If you haven’t exercised for a while this can be an opportunity to kick start a fitness routine, to incorporate some exercise into your week that will also help to improve your diet and lifestyle. You are bound to feel a little sore when you start a new training plan and the temptation is to race out the door but it is important to take it one step at a time and gradually build up. Gentle stretching is good while standing around waiting for others join you or while chatting after the run. Use the talking time to stretch together.
Fitness and nutrition go hand in hand. You need fuel to exercise but also to recover and it won’t take you long to realise the healthier you can eat, the better you will feel when exercising. Most people don’t need to make huge changes to their daily routines, just take an hour to yourself three times a week and really look at what you are eating to see what small changes can be made to help with a healthier lifestyle.
A good starting point is to ensure that you are drinking enough water each day, at least one glass with every meal. A glass before and after exercising is a good start. In the warm summer days, a diluted electrolyte drink will help to replace lost minerals and help you to recover faster. It’s a good idea to look at the ingredients and try to avoid too much sugar, which is why diluting a sports drink will also dilute the sugar content.
The more natural foods that you can include in your diet the better, less packaging and fewer ingredients in the food are good choices.
The best place to start is vegetables and fruits – include some in every meal. Always plan with some prepared meals if travelling, as this is when you can be stuck for what to eat and make some less healthy choices. I always pack some fruit and recently have taken to bringing a bag of salad leaves to snack on in the car or at the airport.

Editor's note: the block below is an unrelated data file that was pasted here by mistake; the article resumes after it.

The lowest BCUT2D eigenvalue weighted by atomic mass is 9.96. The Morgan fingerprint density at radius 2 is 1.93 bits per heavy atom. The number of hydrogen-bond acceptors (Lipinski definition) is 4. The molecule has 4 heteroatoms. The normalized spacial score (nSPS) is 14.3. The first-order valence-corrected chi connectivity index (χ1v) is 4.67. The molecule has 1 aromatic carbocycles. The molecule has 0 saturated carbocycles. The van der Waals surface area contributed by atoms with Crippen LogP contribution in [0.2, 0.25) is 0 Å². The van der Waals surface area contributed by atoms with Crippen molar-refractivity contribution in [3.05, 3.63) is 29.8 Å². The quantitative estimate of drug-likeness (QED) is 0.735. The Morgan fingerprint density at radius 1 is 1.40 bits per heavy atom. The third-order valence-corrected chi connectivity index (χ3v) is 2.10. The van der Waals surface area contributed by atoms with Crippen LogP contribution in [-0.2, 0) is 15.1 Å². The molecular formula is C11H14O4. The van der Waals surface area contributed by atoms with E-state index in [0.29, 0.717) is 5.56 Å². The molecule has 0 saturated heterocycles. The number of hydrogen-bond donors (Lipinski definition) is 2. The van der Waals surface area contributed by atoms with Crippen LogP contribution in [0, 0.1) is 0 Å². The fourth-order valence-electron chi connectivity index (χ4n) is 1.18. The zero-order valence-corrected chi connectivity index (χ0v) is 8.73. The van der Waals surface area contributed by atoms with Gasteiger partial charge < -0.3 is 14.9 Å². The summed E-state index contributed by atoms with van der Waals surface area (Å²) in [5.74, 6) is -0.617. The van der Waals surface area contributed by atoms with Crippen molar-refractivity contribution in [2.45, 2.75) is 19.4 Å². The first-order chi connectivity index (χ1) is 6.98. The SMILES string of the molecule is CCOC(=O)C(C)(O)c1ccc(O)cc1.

Bananas are great for a quick snack after you run. It can often be a rush out the door in the morning, so an overnight prepared breakfast that you can take with you can really help fill you up for the day. I have been doing some overnight oats in coconut milk recently and it really gets me through the day when busy in the mornings. I’m not always ready to eat first thing in the morning but once moving the hunger sets in. It’s never a good idea to miss breakfast. A few mandarins, bananas and apples are always easy to travel with and a good cool bag is handy to bring some cooler items like yogurt or the overnight oats for later in the morning.
There are also lots of energy bars out there but it is so easy to make your own, just whizz them up in the food processor on the weekend and you’ll have enough for the week. Nuts and dates are a good base to start with and are easily combined with a little water.
Training tips from Sonia O’Sullivan
- Aim to get in three runs a week, with the weekend run increasing in distance each week.
- Buy yourself some good running shoes and make sure you are comfortable with the fit so you have time to make any necessary changes will in advance of the Great Pink Run.
- Plan your training routes each week and try to change the surface you run on and places where you run. It is so much more inspiring to run in a park or forest away from cars and crossing roads.
- Always drink plenty of water before and after running and fuel up with lots of fresh fruit and vegetables.
- Estimate how long it will take you to cross the Great Pink Run finish line. For one of your weekly training sessions, spend this amount of time running and/or walking.
- Arrange to meet friends or a running group at a regular time a few times each week. Even if you run at different paces, just agreeing to meet will ensure you never miss a run.
- A stopwatch is your friend and will provide motivation to increase your training each week and improve your pace.
- No matter how slow you run, it is faster than walking, so pick those feet up and let the energy flow.
- After a run, stretching is good to ease out any aches and pains. If you are new to running , you are bound to feel a bit sore in the days after your first runs. This is normal and eventually you will not feel these aches – you just need to keep on running and let the body adapt to the new regime.
Tips for nutrition pre-and post training, etc
- Eat lots of fruit in the morning and bring some fruit with you if you are not finishing the exercise run at home.
- Drink lots of water.
- I love tomatoes, cucumbers, bananas and avocado which I eat every day.
Sonia O’Sullivan will lead out the Great Pink Run with Avonmore Slimline Milk on September 10th in Kilkenny Castle Park. This is the first time the run will take place at a second location, the day after the Dublin event in the Phoenix Park on Saturday, September 9th and all monies raised will fund Breast Cancer Ireland’s research and awareness programmes . The run in Kilkenny is supported by Aut Even Hospital, Kilkenny. greatpinkrun.ie